The Court issued this imperious decision at the same time Congress was enacting its new bipartisan gun reforms. State political actors that try to promote gun safety are now bearing its brunt. The case has unleashed scores of lawsuits by gun enthusiasts against state and local gun restrictions. Lower courts have invoked Bruen to halt laws that had been viewed as constitutional, including a local assault weapons ban, a restriction on homemade firearms and Texas’ ban on 18-20 year-olds carrying handguns publicly.

Abolitionists, too, were boxed in. In the 1850s, as moral and constitutional arguments failed, they moved to politics. Disparate northern bedfellows who opposed slavery ranged from racist “free soil” advocates who wanted to keep Blacks out of their states and not compete with free labor, to Radical Republican abolitionists who supported Black equality. The political argument that gained traction among northerners was the unifying idea of “Slave Power” or “slavocracy,” in which the country was governed by a small class of southern planter-elites.

But antebellum politics was gridlocked by systems and narratives that had perennially accommodated slavery. In particular, the Constitution’s “3/5ths clause” and the allocation of two senators to all states gave disproportionate power to small-population southern states. Incapable of ending an admitted evil, all effort at containing or reforming it stymied by political polarization, this led to more compromises that extended its life.

This cycle ended only with a war that killed more than 600,000 people.

Will it take civil war for us to become a nation that protects innocents from being sprayed with bullets? We are already in an uncivil culture war in which attacks on books, teaching accurate history, transgender children, drag queens and more are modern versions of an old politics of stoking fear and resentment among white voters about their purported loss of dominance. According to communications scholars, right-wing politicians now tote guns in campaign ads to appeal to whites and pro-gun politics are a continuation of the decades-long Republican southern strategy of cultivating white racial solidarity.

So many GOP politicians have accommodated and competed for base voters by loosening gun restrictions, not unlike the way national law was bent to accommodate the interests of enslavers from the Founding to the Civil War or the way Democratic candidates competed for white voters in adopting ever more ridiculous Jim Crow laws in the 19th and 20th centuries. This political performance art has incited and enabled violence that politicians can’t control, as well as attacks on government, as seen on January 6, 2021. Like the KKK of old, self-declared militias of today are not well regulated. Extremist groups, mainly in open-carry states, now wield guns to deny the election results of 2020 or counter free expression by Black people, LGBTQ+ people, abortion advocates and others they disagree with.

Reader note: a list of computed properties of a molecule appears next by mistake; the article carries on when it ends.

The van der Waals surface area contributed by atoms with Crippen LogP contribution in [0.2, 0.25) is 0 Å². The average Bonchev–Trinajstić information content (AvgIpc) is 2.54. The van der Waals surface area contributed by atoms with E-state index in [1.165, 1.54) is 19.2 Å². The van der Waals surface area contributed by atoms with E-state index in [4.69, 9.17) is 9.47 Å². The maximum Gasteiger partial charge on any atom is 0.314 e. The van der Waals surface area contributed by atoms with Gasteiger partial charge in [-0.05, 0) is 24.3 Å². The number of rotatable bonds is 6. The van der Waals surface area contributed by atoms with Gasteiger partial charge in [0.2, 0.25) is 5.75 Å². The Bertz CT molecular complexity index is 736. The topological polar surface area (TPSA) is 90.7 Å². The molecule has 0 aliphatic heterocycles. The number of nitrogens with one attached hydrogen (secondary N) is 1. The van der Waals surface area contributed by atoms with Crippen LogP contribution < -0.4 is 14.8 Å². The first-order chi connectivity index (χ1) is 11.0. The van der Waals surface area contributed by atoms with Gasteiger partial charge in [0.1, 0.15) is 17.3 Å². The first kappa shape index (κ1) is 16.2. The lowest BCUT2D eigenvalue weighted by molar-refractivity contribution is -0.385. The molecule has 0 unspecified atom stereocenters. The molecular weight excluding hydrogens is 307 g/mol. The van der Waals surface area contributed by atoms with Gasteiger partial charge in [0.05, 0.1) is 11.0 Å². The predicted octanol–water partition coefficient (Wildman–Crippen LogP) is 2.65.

Our constrained democracy seems as incapable of stopping mass killings now as it was incapable of stopping slavery then. Congress requires a supermajority to pass anything because of regular use of the filibuster in the Senate. Since Sandy Hook, Democrats and Republicans have sorted into separate geographic regions and extreme partisan gerrymandering ensures disproportionate representation in Congress by the gerrymandering party rather than alignment with popular will.

An assault weapons ban passed the House this year largely on a party-line vote, but because of the filibuster, such a ban requires 60 votes in the Senate and won’t advance. It’s also not likely to pass the House in the next Congress in which House Republicans will have a slight majority. Democrats no longer cower to a weakened National Rifle Association, but with a bare majority in the Senate and many GOP politicians beholden to extreme base voters, gun safety advocates will be forced to keep fighting this battle for years if not decades.

In a nation with more guns than people and an estimated 20 million AR-15-style weapons in circulation, violence is a constant specter. But the lesson of the 1850s isn’t that violence or civil war is inevitable, it’s that when moral and constitutional argument fail, politics has to take over.

Those who wish to ban assault weapons should look to the abolitionist movement for inspiration. Anti-slavery visionaries like Frederick Douglass and Thaddeus Stevens embraced politics as their means and agitated for more, not fewer, people being allowed to participate in democracy in order to make our founding ideals of freedom true for all people. When it comes to freedom from fear of gun violence, our best hope is to bolster and repair democracy itself so that the popular will can ultimately prevail.